The opinion of the court was delivered by: Honorablelarryalanburns United States District Judge
ORDER ADOPTING REPORT AND RECOMMENDATION AND DISMISSING PETITION FOR WRIT OF HABEAS CORPUS
Petitioner Kevin Gunn ("Gunn"), a state prisoner, filed his federal habeas petition in this Court on May 22, 2008. (Dkt. No. 1.) Pursuant to 28 U.S.C. § 636, his petition was referred to Magistrate Judge William McCurine for a report and recommendation ("R&R"). Respondent Salazar ("Salazar") filed a motion to dismiss Gunn's petition on August 26, 2008. (Dkt. No. 14.) Judge McCurine issued his R&R on December 5, 2008 recommending that the Court grant Salazar's motion to dismiss. (Dkt. No. 17.) Gunn filed an objection to the R&R on January 2, 2009. (Dkt. No. 18.)
The R&R is devoted exclusively to the timeliness of Gunn's petition. Under the Anti-terrorism and Effective Death Penalty Act of 1996 ("AEDPA"), state prisoners have one year, absent tolling, to file a federal habeas petition -- starting on the date the judgment against them in state court is final. 28 U.S.C. § 2244(d). Salazar argues that Gunn waited over two years to file his petition. Gunn, on the other hand, believes he filed just before a full year expired. The Court agrees with the R&R that Salazar has the better argument and GRANTS Salazar's motion to dismiss.
This Court has jurisdiction to review a magistrate judge's report and recommendation concerning a dispositive pretrial motion. Fed. R. Civl. P. 72(b) et seq. "The district judge must determine de novo any part of the magistrate judge's disposition that has been properly objected to. The district judge may accept, reject, or modify the recommended disposition; receive further evidence; or return the matter to the magistrate judge with instructions." Fed. R. Civ. P. 72(b)(3). In other words, "the district judge must review the magistrate judge's findings and recommendations de novo if objection is made, but not otherwise." United States v. Reyna-Tapia, 328 F.3d 1114, 1121 (9th Cir. 2003) (en banc). This Court does not need to review de novo "findings and recommendations that the parties themselves accept as correct." Id.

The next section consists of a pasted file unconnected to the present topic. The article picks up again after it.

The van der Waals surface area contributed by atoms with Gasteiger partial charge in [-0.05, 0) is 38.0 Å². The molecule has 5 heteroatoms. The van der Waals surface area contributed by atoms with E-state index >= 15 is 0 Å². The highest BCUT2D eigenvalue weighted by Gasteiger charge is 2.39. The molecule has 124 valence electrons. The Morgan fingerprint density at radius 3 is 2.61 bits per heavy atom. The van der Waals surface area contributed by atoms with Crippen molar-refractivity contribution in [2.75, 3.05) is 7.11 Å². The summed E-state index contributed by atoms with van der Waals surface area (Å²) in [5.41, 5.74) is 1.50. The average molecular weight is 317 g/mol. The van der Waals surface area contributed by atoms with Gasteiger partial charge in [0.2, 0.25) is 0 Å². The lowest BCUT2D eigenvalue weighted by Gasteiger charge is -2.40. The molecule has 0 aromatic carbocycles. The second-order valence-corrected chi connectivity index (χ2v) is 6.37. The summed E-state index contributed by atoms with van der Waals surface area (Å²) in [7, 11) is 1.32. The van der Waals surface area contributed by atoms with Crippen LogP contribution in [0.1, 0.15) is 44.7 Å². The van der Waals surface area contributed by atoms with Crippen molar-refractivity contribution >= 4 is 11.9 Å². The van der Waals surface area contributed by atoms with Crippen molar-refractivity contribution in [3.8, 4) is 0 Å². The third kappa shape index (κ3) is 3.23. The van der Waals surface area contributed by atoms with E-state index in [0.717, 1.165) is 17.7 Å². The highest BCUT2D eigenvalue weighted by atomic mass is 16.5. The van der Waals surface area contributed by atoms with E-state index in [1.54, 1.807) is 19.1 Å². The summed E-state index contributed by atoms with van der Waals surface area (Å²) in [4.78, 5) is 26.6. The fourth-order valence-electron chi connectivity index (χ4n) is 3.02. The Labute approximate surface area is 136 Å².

Because Gunn is proceeding pro se, the Court construes his pleadings liberally and affords him the benefit of any doubt. See Karim-Panahi v. L.A. Police Dep't, 839 F.2d 621, 623 (9th Cir. 1988). That said, "[p]ro se litigants must follow the same rules of procedure that govern other litigants." King v. Atiyeh, 814 F.2d 565, 567 (9th Cir. 1987).
The R&R covers the history of Gunn's conviction and state habeas proceedings in great detail. From the Court's perspective, the essentials are as follows.
Gunn was convicted in September, 1999 and is now in prison serving a 17-year sentence.
On November 9, 2004, Gunn's conviction became final. His one-year statute of limitations to file a federal habeas petition began to run the following day, November 10, 2004. Gunn does not dispute this. (Obj. to R&R at 2.)
Gunn filed a state habeas petition on November 1, 2005 in the California Superior Court, thereby tolling the statute of limitations period for his federal habeas petition ten days before it would expire. Again, Gunn does not dispute this. (Id.)
From November 1, 2005 through February 1, 2008, Gunn litigated his state habeas petition.
On May 22, 2008, Gunn finally filed his federal habeas ...